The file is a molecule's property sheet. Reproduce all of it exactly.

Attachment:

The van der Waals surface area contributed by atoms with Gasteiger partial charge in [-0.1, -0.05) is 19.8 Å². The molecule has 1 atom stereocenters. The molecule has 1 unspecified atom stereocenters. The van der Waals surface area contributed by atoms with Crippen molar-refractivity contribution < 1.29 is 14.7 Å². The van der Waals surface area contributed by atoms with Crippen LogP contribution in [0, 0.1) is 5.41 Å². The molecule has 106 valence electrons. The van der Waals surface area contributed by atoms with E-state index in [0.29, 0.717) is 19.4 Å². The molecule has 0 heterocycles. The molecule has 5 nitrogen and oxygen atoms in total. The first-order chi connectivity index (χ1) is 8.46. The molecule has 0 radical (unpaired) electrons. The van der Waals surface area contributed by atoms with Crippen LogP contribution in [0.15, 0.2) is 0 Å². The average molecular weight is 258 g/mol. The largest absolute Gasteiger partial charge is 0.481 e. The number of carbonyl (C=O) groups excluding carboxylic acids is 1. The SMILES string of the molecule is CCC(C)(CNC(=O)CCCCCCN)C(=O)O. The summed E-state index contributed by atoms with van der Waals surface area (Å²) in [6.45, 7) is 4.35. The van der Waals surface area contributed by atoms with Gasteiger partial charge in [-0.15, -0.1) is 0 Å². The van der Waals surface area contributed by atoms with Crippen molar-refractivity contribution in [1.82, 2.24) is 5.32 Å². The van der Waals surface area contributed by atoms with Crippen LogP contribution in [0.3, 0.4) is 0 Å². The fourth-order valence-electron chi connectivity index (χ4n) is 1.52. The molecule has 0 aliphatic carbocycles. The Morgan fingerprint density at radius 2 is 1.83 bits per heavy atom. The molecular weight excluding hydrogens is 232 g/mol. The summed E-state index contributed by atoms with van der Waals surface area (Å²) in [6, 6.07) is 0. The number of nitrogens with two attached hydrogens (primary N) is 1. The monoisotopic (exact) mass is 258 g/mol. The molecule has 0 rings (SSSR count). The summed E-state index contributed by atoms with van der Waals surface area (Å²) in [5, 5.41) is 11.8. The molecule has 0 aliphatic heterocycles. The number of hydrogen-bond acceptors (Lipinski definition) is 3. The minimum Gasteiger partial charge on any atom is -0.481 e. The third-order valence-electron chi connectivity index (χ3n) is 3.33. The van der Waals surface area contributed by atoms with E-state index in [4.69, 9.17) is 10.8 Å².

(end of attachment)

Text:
The van der Waals surface area contributed by atoms with Gasteiger partial charge in [-0.1, -0.05) is 19.8 Å². The molecule has 1 atom stereocenters. The molecule has 1 unspecified atom stereocenters. The van der Waals surface area contributed by atoms with Crippen molar-refractivity contribution < 1.29 is 14.7 Å². The van der Waals surface area contributed by atoms with Crippen LogP contribution in [0, 0.1) is 5.41 Å². The molecule has 106 valence electrons. The van der Waals surface area contributed by atoms with E-state index in [0.29, 0.717) is 19.4 Å². The molecule has 0 heterocycles. The molecule has 5 nitrogen and oxygen atoms in total. The first-order chi connectivity index (χ1) is 8.46. The molecule has 0 radical (unpaired) electrons. The van der Waals surface area contributed by atoms with Crippen LogP contribution in [0.15, 0.2) is 0 Å². The average molecular weight is 258 g/mol. The largest absolute Gasteiger partial charge is 0.481 e. The number of carbonyl (C=O) groups excluding carboxylic acids is 1. The SMILES string of the molecule is CCC(C)(CNC(=O)CCCCCCN)C(=O)O. The summed E-state index contributed by atoms with van der Waals surface area (Å²) in [6.45, 7) is 4.35. The van der Waals surface area contributed by atoms with Gasteiger partial charge in [-0.15, -0.1) is 0 Å². The van der Waals surface area contributed by atoms with Crippen molar-refractivity contribution in [1.82, 2.24) is 5.32 Å². The van der Waals surface area contributed by atoms with Crippen LogP contribution in [0.3, 0.4) is 0 Å². The fourth-order valence-electron chi connectivity index (χ4n) is 1.52. The molecule has 0 aliphatic carbocycles. The Morgan fingerprint density at radius 2 is 1.83 bits per heavy atom. The molecular weight excluding hydrogens is 232 g/mol. The summed E-state index contributed by atoms with van der Waals surface area (Å²) in [6, 6.07) is 0. The number of nitrogens with two attached hydrogens (primary N) is 1. The monoisotopic (exact) mass is 258 g/mol. The molecule has 0 rings (SSSR count). The summed E-state index contributed by atoms with van der Waals surface area (Å²) in [5, 5.41) is 11.8. The molecule has 0 aliphatic heterocycles. The number of hydrogen-bond acceptors (Lipinski definition) is 3. The minimum Gasteiger partial charge on any atom is -0.481 e. The third-order valence-electron chi connectivity index (χ3n) is 3.33. The van der Waals surface area contributed by atoms with E-state index in [4.69, 9.17) is 10.8 Å².